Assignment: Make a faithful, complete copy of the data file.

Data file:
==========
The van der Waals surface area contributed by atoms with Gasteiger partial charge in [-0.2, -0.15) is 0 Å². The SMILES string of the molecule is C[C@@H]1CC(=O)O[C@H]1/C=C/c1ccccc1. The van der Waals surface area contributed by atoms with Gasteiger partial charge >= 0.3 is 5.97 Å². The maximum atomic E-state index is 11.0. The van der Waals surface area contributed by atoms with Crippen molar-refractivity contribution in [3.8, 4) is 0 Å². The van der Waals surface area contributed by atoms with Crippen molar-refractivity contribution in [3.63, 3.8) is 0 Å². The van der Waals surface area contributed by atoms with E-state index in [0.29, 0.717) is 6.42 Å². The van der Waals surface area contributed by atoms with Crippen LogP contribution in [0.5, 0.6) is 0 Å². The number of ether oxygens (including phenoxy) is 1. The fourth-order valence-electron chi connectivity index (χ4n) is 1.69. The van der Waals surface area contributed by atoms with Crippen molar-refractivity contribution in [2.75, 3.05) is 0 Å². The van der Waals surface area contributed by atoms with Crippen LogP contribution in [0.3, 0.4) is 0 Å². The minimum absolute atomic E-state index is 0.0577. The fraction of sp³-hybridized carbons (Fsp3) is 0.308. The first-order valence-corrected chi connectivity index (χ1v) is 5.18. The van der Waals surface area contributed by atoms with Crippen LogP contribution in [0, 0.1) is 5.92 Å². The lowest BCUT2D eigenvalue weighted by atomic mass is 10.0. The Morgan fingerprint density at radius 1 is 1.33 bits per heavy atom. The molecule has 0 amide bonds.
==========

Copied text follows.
The van der Waals surface area contributed by atoms with Gasteiger partial charge in [-0.2, -0.15) is 0 Å². The SMILES string of the molecule is C[C@@H]1CC(=O)O[C@H]1/C=C/c1ccccc1. The van der Waals surface area contributed by atoms with Gasteiger partial charge >= 0.3 is 5.97 Å². The maximum atomic E-state index is 11.0. The van der Waals surface area contributed by atoms with Crippen molar-refractivity contribution in [3.8, 4) is 0 Å². The van der Waals surface area contributed by atoms with Crippen molar-refractivity contribution in [3.63, 3.8) is 0 Å². The van der Waals surface area contributed by atoms with E-state index in [0.29, 0.717) is 6.42 Å². The van der Waals surface area contributed by atoms with Crippen LogP contribution in [0.5, 0.6) is 0 Å². The number of ether oxygens (including phenoxy) is 1. The fourth-order valence-electron chi connectivity index (χ4n) is 1.69. The van der Waals surface area contributed by atoms with Crippen molar-refractivity contribution in [2.75, 3.05) is 0 Å². The van der Waals surface area contributed by atoms with Crippen LogP contribution in [0.3, 0.4) is 0 Å². The minimum absolute atomic E-state index is 0.0577. The fraction of sp³-hybridized carbons (Fsp3) is 0.308. The first-order valence-corrected chi connectivity index (χ1v) is 5.18. The van der Waals surface area contributed by atoms with Crippen LogP contribution in [0, 0.1) is 5.92 Å². The lowest BCUT2D eigenvalue weighted by atomic mass is 10.0. The Morgan fingerprint density at radius 1 is 1.33 bits per heavy atom. The molecule has 0 amide bonds.